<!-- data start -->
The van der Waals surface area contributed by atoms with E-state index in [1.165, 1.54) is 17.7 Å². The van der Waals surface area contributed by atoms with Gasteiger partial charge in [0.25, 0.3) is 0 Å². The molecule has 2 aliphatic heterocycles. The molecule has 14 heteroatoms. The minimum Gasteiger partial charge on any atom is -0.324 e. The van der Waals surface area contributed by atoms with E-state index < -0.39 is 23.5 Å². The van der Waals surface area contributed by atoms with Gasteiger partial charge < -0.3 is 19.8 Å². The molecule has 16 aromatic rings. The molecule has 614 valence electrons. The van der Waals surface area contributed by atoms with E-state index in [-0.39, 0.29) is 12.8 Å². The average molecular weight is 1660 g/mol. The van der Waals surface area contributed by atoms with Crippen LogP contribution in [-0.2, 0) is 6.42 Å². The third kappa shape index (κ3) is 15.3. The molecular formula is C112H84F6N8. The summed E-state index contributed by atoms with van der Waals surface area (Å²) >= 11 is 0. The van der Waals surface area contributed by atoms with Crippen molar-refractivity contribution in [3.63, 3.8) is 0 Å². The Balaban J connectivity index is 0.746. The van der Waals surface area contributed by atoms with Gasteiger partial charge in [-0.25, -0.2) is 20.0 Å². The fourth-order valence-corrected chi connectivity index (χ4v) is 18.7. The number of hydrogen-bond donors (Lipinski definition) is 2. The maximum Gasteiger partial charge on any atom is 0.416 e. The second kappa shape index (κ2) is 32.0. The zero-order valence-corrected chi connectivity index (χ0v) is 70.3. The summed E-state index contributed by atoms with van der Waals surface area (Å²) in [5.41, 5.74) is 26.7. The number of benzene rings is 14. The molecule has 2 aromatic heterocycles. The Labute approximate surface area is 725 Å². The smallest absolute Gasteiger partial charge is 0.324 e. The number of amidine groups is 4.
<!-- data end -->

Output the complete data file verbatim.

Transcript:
The van der Waals surface area contributed by atoms with E-state index in [1.165, 1.54) is 17.7 Å². The van der Waals surface area contributed by atoms with Gasteiger partial charge in [0.25, 0.3) is 0 Å². The molecule has 2 aliphatic heterocycles. The molecule has 14 heteroatoms. The minimum Gasteiger partial charge on any atom is -0.324 e. The van der Waals surface area contributed by atoms with E-state index < -0.39 is 23.5 Å². The van der Waals surface area contributed by atoms with Gasteiger partial charge < -0.3 is 19.8 Å². The molecule has 16 aromatic rings. The molecule has 614 valence electrons. The van der Waals surface area contributed by atoms with E-state index in [-0.39, 0.29) is 12.8 Å². The average molecular weight is 1660 g/mol. The van der Waals surface area contributed by atoms with Crippen LogP contribution in [-0.2, 0) is 6.42 Å². The third kappa shape index (κ3) is 15.3. The molecular formula is C112H84F6N8. The summed E-state index contributed by atoms with van der Waals surface area (Å²) >= 11 is 0. The van der Waals surface area contributed by atoms with Crippen molar-refractivity contribution in [3.63, 3.8) is 0 Å². The Balaban J connectivity index is 0.746. The van der Waals surface area contributed by atoms with Gasteiger partial charge in [-0.25, -0.2) is 20.0 Å². The fourth-order valence-corrected chi connectivity index (χ4v) is 18.7. The number of hydrogen-bond donors (Lipinski definition) is 2. The maximum Gasteiger partial charge on any atom is 0.416 e. The second kappa shape index (κ2) is 32.0. The zero-order valence-corrected chi connectivity index (χ0v) is 70.3. The summed E-state index contributed by atoms with van der Waals surface area (Å²) in [5.41, 5.74) is 26.7. The number of benzene rings is 14. The molecule has 2 aromatic heterocycles. The Labute approximate surface area is 725 Å². The smallest absolute Gasteiger partial charge is 0.324 e. The number of amidine groups is 4.